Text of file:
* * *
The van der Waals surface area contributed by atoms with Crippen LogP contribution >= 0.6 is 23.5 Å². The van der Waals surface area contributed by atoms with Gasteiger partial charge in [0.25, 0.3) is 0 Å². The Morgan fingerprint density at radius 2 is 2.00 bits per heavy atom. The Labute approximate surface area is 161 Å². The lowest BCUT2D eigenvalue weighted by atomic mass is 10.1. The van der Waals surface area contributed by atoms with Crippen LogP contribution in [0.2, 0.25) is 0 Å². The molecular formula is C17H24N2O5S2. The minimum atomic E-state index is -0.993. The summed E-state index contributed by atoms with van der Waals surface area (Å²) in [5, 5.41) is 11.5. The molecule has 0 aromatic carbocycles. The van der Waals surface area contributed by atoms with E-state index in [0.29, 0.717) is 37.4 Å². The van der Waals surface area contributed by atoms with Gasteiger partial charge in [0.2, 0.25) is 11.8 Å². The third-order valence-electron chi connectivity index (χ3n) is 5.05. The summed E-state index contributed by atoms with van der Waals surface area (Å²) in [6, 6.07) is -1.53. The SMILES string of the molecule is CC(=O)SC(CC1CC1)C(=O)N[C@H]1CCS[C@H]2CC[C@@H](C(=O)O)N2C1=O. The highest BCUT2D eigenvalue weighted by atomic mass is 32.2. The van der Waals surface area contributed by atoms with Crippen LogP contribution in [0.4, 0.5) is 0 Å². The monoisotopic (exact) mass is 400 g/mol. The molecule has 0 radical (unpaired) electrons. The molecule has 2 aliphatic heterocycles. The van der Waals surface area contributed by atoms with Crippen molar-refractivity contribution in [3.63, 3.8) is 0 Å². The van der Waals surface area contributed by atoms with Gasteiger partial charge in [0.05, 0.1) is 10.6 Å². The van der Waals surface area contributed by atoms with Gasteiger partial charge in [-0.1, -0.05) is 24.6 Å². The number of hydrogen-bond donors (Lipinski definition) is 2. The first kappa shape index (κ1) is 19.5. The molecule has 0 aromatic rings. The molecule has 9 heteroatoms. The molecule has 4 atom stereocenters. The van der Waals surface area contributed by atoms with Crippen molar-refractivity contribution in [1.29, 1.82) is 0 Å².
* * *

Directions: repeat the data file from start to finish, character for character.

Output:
The van der Waals surface area contributed by atoms with Crippen LogP contribution >= 0.6 is 23.5 Å². The van der Waals surface area contributed by atoms with Gasteiger partial charge in [0.25, 0.3) is 0 Å². The Morgan fingerprint density at radius 2 is 2.00 bits per heavy atom. The Labute approximate surface area is 161 Å². The lowest BCUT2D eigenvalue weighted by atomic mass is 10.1. The van der Waals surface area contributed by atoms with Crippen LogP contribution in [0.2, 0.25) is 0 Å². The molecular formula is C17H24N2O5S2. The minimum atomic E-state index is -0.993. The summed E-state index contributed by atoms with van der Waals surface area (Å²) in [5, 5.41) is 11.5. The molecule has 0 aromatic carbocycles. The van der Waals surface area contributed by atoms with E-state index in [0.29, 0.717) is 37.4 Å². The van der Waals surface area contributed by atoms with Gasteiger partial charge in [0.2, 0.25) is 11.8 Å². The third-order valence-electron chi connectivity index (χ3n) is 5.05. The summed E-state index contributed by atoms with van der Waals surface area (Å²) in [6, 6.07) is -1.53. The SMILES string of the molecule is CC(=O)SC(CC1CC1)C(=O)N[C@H]1CCS[C@H]2CC[C@@H](C(=O)O)N2C1=O. The highest BCUT2D eigenvalue weighted by atomic mass is 32.2. The van der Waals surface area contributed by atoms with Crippen LogP contribution in [0.4, 0.5) is 0 Å². The monoisotopic (exact) mass is 400 g/mol. The molecule has 0 radical (unpaired) electrons. The molecule has 2 aliphatic heterocycles. The van der Waals surface area contributed by atoms with Crippen molar-refractivity contribution in [3.63, 3.8) is 0 Å². The van der Waals surface area contributed by atoms with Gasteiger partial charge in [0.05, 0.1) is 10.6 Å². The van der Waals surface area contributed by atoms with Gasteiger partial charge in [-0.1, -0.05) is 24.6 Å². The number of hydrogen-bond donors (Lipinski definition) is 2. The first kappa shape index (κ1) is 19.5. The molecule has 0 aromatic rings. The molecule has 9 heteroatoms. The molecule has 4 atom stereocenters. The van der Waals surface area contributed by atoms with Crippen molar-refractivity contribution in [1.29, 1.82) is 0 Å².